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Suggestions For Music Hosting? 225

Posted by Unknown Lamer
from the why-apple-icloud-of-course dept.
First time accepted submitter achbed writes "In conjunction with a friend of mine, I'm operating a small(ish) site that contains a large quantity of music (mp3/ogg) that we pay streaming licenses for. The site currently has about 35GB of files, and pulls down an average of about 3TB a month of bandwidth — and we're just getting started. We've been unable to find any hosting packages out there that are not of the 'unlimited' variety (meaning they can kick us at any time because we're using too much) that are not costing an insane amount of money. Our current 'main page' host charges about $0.50/GB/mo, which for this much data equates to $500 a month per TB. As we are expecting growth, this is quickly going to become a major problem, as were doing this out of our own pockets (that are not that deep). Does anyone have good leads on businesses that provide significant bandwidth (5-10TB/month) for inexpensive money? Or are we going to have to accept a price in the thousands per month to run this kind of site, with 'going viral' providing a significant risk to our pockets?" $500 for what works out to under 5Mbps (95th pecentile mojo) seems a bit steep. These guys want to enter the 20+Mbps realm; I've done some high bandwidth hosting before, but it seems like you enter a different world when you need more than 10Mbps.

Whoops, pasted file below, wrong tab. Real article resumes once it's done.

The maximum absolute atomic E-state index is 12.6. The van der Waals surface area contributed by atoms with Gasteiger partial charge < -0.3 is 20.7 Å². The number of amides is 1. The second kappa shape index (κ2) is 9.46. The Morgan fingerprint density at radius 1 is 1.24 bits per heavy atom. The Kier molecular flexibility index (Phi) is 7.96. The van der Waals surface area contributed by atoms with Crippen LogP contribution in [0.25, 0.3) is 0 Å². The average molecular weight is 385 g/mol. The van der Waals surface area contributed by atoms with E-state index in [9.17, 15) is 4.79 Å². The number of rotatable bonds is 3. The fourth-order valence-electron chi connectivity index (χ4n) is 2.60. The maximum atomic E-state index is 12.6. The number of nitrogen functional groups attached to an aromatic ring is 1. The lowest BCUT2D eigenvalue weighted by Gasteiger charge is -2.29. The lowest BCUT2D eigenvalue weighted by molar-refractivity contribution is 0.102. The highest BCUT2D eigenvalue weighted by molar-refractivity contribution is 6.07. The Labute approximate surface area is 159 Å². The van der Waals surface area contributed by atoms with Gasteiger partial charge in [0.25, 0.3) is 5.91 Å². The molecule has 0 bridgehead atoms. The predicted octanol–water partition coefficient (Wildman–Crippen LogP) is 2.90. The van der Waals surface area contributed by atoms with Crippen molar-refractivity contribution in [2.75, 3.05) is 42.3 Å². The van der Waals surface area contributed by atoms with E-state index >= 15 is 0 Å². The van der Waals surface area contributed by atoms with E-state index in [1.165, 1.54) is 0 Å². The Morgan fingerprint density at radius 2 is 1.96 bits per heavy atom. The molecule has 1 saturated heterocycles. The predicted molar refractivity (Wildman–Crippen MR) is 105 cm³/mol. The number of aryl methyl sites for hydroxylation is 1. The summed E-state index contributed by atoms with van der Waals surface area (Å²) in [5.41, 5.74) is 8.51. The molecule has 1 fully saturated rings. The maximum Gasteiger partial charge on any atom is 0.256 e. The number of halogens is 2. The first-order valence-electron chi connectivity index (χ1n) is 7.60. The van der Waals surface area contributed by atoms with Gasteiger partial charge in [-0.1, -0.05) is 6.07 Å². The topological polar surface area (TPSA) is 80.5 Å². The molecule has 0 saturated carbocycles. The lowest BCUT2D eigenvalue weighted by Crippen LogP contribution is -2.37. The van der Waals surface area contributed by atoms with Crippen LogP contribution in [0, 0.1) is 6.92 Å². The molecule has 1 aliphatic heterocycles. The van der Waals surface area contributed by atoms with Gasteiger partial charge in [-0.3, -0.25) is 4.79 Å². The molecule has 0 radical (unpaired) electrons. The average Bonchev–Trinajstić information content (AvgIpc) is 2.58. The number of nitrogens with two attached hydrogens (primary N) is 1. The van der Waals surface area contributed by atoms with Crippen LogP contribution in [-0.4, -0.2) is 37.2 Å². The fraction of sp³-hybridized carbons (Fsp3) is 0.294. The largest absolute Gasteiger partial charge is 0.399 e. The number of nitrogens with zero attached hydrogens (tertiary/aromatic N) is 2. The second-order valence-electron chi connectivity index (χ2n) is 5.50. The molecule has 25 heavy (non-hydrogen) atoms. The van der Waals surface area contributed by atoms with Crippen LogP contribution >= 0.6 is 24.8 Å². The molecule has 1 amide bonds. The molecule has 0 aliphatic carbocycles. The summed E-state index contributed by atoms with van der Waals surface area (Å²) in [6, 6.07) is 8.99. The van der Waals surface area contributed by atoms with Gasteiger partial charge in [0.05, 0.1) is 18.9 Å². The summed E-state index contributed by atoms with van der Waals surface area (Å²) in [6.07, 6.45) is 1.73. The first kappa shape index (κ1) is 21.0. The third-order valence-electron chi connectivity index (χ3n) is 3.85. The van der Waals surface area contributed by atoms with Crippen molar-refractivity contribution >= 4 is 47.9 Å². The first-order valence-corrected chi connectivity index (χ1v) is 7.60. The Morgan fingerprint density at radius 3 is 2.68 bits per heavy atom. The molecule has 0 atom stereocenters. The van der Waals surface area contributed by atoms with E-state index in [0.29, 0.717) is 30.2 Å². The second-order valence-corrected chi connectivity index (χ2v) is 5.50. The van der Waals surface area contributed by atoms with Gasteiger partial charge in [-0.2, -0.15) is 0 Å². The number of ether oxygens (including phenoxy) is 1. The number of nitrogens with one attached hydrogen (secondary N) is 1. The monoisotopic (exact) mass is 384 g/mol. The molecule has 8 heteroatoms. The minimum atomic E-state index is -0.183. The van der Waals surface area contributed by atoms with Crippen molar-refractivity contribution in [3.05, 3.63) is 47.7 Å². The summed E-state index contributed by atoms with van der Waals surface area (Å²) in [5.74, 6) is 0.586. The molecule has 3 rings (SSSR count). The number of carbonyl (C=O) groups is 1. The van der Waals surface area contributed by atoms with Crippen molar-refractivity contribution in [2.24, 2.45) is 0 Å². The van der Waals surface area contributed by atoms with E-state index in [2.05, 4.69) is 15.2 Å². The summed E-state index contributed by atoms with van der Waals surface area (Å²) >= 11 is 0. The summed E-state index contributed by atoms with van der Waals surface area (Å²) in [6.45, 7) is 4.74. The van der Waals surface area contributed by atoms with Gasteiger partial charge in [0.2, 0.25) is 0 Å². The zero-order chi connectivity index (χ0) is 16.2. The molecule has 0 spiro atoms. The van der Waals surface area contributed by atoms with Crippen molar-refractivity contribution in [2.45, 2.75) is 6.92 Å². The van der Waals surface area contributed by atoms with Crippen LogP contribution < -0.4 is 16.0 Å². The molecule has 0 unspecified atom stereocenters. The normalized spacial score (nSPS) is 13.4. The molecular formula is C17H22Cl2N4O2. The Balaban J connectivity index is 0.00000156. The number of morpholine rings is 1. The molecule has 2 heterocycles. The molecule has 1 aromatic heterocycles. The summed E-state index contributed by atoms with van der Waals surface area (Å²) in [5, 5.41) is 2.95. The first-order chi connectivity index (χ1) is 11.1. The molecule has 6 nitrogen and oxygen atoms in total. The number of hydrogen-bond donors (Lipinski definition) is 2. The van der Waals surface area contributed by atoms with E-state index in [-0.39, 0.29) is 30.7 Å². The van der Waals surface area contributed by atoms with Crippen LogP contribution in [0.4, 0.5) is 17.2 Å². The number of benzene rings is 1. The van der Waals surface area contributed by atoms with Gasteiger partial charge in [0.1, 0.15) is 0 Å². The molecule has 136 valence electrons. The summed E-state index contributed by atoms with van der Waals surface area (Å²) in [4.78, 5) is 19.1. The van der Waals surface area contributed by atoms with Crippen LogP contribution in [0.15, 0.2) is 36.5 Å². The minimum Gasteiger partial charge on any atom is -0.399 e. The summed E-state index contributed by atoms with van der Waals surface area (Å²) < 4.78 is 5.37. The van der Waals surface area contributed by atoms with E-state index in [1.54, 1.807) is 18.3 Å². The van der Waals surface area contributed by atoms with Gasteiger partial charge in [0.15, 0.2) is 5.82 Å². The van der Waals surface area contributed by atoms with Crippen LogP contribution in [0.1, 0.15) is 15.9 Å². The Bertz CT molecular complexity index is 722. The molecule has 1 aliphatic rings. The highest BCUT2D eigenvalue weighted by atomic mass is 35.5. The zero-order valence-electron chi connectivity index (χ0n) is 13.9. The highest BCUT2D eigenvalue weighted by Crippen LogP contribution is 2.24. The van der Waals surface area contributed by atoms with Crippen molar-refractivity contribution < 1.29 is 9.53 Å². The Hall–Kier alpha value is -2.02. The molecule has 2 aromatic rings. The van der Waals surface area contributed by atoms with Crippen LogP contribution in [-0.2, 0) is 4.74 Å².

achbed continues: "We've looked into some of the major CDNs as well. Either they do not 'support streaming' (CloudFlare), or cost thousands for what we're needing."
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Suggestions For Music Hosting?

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  • Co-Locate (Score:5, Insightful)

    by Anonymous Coward on Monday February 27, 2012 @09:13PM (#39180685)

    Invest in your own servers (about US$ 5-8K) and then you'll find a world of options opening up to you as you look for colocation companies. We're on EGI Hosting which costs around $700 a month for an 95%tile 100Mbps ( on a 1Gbps connect ) pipe.

    • Re:Co-Locate (Score:5, Informative)

      by Mad Merlin (837387) on Monday February 27, 2012 @10:22PM (#39181275) Homepage

      Totally agree, once you get into this type of scale, you want to buy your own servers and colo them.

      For a random example (not an endorsement, I've never used them before), Pair [pair.com] has 10U of space with 5 mbit bandwidth for only $400/month. Throw in a 2U server (~$3,000) with 12x 2T 7200 RPM drives (12x ~$150) in RAID 6 for 20T of usable space. Double the drive cost if you want "enterprise" drives. Shop around and I'm sure you can get better deals, these are just ballpark figures. I have no idea what kind of IOPS you need out of your storage, but it's easy (and much cheaper) to adjust your hardware to suit your needs when you own it.

      The only situation where I wouldn't recommend managing your own servers is if you simply don't have the relevant domain knowledge AND you have the money to waste on managed hosting (ie, time is more valuable than money).

      • Oops, totally misread your summary, I thought you had several terabytes of storage needed rather than 35G. Anyways, the rest still applies, but you can buy a cheaper server with less drives.

      • by shri (17709)
        I'd posted the original recommendation and wanted to add to this.

        Most of the smaller Colos like EGI (to be specific since that is where we are) have pretty competent techs and you can get them to do the setup and emergency maintenance. Reboots and casual stuff is free from what I gather - again not that important for us as we ended up with DRAC cards. We paid them a bit for VPN and other initial config... .all worth it.